Let's face it. Everyone has something about their physical appearance they want to improve on. Did you resolve to get a 6 pack ? Are your arms getting a little flabbier than you care to admit? Have you lost that 20 pounds you promised yourself you'd lose by summer?
Keeping in good physical shape is a constant battle, especially if your life does not march to a routine beat. We travel a lot, and that means our work schedule and daily routine is constantly disrupted. It's hard to maintain a regular workout schedule when driving 10 hours, flying through airports, and going to meetings and gatherings break into that normally allotted time frame. The hustle and bustle of changing places means your body gets all out of whack, and your whole routine is shot to hell.
Maybe you don't have the same problem we do with an ever-changing location. Maybe you just have an exhausting schedule and the idea of achieving that prime physical shape gets pushed further down on your list of priorities.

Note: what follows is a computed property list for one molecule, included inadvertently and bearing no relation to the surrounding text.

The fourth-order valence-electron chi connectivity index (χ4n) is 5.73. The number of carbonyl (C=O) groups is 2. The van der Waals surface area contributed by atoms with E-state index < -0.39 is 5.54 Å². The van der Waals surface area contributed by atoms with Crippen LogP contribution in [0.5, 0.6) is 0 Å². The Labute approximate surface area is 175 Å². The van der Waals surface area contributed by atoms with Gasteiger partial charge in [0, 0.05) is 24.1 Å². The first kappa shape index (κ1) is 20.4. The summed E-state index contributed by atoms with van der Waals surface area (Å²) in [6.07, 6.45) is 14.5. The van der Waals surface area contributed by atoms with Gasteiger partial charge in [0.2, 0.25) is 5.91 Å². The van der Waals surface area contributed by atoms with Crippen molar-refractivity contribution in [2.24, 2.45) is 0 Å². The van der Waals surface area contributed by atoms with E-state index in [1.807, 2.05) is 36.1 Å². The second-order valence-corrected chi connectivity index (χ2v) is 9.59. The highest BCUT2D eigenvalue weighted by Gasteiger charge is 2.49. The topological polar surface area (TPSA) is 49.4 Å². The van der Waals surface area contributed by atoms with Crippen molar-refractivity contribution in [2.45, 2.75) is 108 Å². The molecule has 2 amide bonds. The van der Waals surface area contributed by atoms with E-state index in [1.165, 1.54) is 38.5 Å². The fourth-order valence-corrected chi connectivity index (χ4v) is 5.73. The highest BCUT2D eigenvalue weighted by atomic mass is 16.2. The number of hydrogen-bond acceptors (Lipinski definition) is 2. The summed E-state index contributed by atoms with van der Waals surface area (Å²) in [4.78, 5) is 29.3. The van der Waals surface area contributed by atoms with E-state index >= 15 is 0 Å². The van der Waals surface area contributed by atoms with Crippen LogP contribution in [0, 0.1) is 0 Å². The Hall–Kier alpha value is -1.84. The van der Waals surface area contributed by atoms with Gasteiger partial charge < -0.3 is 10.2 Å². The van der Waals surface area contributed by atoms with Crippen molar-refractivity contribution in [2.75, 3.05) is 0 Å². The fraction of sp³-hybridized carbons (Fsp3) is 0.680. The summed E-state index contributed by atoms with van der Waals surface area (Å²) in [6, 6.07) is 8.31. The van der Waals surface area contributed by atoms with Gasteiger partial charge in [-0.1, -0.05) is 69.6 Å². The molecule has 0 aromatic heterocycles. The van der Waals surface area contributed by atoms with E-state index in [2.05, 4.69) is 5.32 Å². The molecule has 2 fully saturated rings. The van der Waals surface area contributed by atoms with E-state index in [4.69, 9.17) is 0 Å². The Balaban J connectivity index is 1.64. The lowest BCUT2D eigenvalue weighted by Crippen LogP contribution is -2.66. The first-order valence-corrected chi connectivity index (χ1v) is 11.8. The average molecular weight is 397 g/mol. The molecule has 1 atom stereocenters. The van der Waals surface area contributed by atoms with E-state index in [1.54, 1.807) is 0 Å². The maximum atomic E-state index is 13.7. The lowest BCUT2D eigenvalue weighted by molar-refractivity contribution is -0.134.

The solution...plan a trip with a bunch of friends.
After careful investigation, experimentation, and dedication we found that there is no better way to kick your butt in gear physically than planning a trip that exposes you. Yep, I mean get out that bikini, find your short shorts, take off that shirt, and check out your beach body. Of course, if your friends are true they will never put you down for your physical appearance, but they will be the first to let you know if your baby keg of a belly is killing the beach mojo. It's for your own good.
Setting a trip to a hot, minimal clothing required destination gets the ball rolling. First go try on your beach gear and literally check yourself out. Satisfied? (For those that are satisfied, here is your round of applause....................................... now go read a book or something because the rest of us have work to do.)
If you are anything like the 99% of us who are not fully satisfied with that mirror you just looked in, your priorities will be changing. Everyone of us likes to impress our friends even if we don't admit it. We want them to notice our efforts and our physical appearance. Yea, you look at them and compare, just admit it; and they look at you doing the same. It's silly to say, but this social competition is normal. It's also very helpful in achieving your goal if used correctly.
The Cabo Challenge: Using Social Competition